The Oregon chapter of Architects Without Borders first was established about five years ago, following two back-to-back natural disasters: the tsunami that devastated Southeast Asia and Hurricane Katrina's destruction of New Orleans and the Gulf Coast. Volunteers wound up designing a school in Sri Lanka a housing prototype for New Orleans, and volunteers also traveled to the Mississippi coast to provide damage assessment. When flooding damaged much of small-town Vernonia in the Oregon coast range, chapter members also provided free design assistance to residents looking at elevating the foundations of their homes.
AWB isn't solely an organization addressing disaster zones, for they have also designed numerous projects in Africa such as an orphanage in Tanzania (elevation drawings of the project are included above) and a music center in Zambia. Even so, the chapter has a special meeting coming up this Wednesday (February 3) at 5:30PM at the American Institute of Architects' Center for Architecture (403 NW 11th Avenue at Flanders Street) devoted to helping out in Haiti. "We’re hoping to come out with a role we can play or a niche that we can fit into," says Abbey Dacey, an advisory board member.
As it says on their website, "AWB-OR is committed to the contribution of design and construction expertise in support of the people and communities of Haiti in their recovery and reconstruction efforts and projects. We will focus on partnering with other architecture and design organizations and non-profits to find projects, develop an action plan, and raise funds. AWB-OR is also invested in developing a program for coordinating with organizations locally and internationally in times of crises to maximize the efficiency and effectiveness of our aid."
I happened to interview two AWB-Oregon members a few days ago, Dacey and board member Malia Kalahele, for an article in Sustainable Industries magazine about design communities working to help Haiti. Abby mentioned then that Portland doesn't have local chapters for some of the other main design-oriented relief agencies, like Architecture For Humanity or the AIA's Communities by Design committee.
Ultimately Dacey says the chapter would like to identify a particular project for its volunteers to collectively design. In the meantime, though, chapter past president and founder Angelo Radich has already been to Haiti on his own accord since the earthquake, "just helping where ever he could: supply runs, looking at how to dismantle buildings safely to get to survivors or bodies inside. He just felt compelled to go immediately. It’s not how AWB would normally be active. We’re not typically first responders. But he was making connections with people."
Perhaps conveniently, Wednesday's Architects Without Borders Haiti meeting is scheduled for 5:30PM, just before the latest Designs On Portland discussion, scheduled for 6:30 at Design Within Reach, which is only about two blocks away from the AIA Center For Architecture at 1200 NW Everett Street.
As host of the bi-monthly Designs on Portland series, I've had the good fortune in the past to talk with guests like architects Thomas Hacker, Rick Potestio, Jeff Kovel of Skylab, Bill Neburka and Carrie Schilling of Works Partnership, as well as urban designer Arun Jain, Pacific Northwest College of Art president Tom Manley, Ziba design founder Sohrab Vossoughi, Frank Lloyd Wright Conservancy president Larry Woodin, and Portland Monthly editor Randy Gragg, among others. This Wednesday I'll be talking with local developer Randy Rapaport.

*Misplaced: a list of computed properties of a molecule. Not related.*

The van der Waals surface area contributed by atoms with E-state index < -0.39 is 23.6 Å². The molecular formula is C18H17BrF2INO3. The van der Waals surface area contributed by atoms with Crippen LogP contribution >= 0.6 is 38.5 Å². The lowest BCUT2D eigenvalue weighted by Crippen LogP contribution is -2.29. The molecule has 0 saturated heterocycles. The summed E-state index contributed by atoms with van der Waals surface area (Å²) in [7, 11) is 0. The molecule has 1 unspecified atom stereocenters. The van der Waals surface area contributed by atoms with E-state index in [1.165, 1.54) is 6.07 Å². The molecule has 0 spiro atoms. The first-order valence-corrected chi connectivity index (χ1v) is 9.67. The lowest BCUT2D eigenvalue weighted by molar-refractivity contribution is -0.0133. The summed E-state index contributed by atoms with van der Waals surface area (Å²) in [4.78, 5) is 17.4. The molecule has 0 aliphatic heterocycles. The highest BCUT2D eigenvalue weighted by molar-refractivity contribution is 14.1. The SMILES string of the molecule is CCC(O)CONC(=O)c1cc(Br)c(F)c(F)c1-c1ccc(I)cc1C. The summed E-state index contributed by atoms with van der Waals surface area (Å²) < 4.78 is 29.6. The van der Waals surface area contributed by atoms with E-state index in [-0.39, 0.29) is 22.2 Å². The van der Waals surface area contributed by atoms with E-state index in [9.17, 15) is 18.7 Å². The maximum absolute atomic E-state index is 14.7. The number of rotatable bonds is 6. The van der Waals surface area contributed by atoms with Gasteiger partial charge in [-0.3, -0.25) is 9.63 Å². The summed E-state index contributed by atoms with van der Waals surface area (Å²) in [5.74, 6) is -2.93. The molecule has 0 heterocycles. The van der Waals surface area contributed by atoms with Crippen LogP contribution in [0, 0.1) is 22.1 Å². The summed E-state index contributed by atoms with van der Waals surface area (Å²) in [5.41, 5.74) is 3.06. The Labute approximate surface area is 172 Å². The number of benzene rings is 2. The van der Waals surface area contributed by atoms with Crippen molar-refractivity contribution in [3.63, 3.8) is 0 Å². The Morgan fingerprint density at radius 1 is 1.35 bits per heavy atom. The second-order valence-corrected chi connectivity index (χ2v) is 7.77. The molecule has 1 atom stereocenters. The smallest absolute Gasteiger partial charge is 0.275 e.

Randy is known for having developed two of the best-looking mixed-use condominium projects to be built in Portland over the last decade, both designed by Holst Architecture: the Belmont Street Lofts (in partnership with two other developers) and the Clinton Condominiums. Lately, he's been working with Works Partnership on two designs: a workforce housing project and a 2500-seat music venue, both of which could be located near the Rose Quarter. Both projects have already won unbuilt design awards from the American Institute of Architects, and recently the concert venue also received a national P/A Award from Architect magazine.
Certainly Randy is no architect, but he has a singular passion for great design. Unlike most developers I've encountered, smart and savvy as many of them may be, Randy seems to put architecture with a capital 'A' first. He also likes to live the designs he helps foster: I previously wrote about his unit in the Belmont Lofts for Dwell magazine, and now he's got a swanky new condo in the Clinton. Although in his late 40s, he also has a childlike passion for a wide array of arts and culture, from indie rockers The Flaming Lips to philosopher Eckhart Tolle to the New American Art Union gallery. But our talk will probably stick mostly to architecture.
photo by John Clark for Dwell magazine
At Designs on Portland, Randy will be talking about past, present and future projects as well as architecture around the world (particularly that of Zaha Hadid and Louis Kahn) that have inspired him. Not bad for a guy who spent the first half of the 1990s as a child psychologist and before the Belmont had never developed a building before.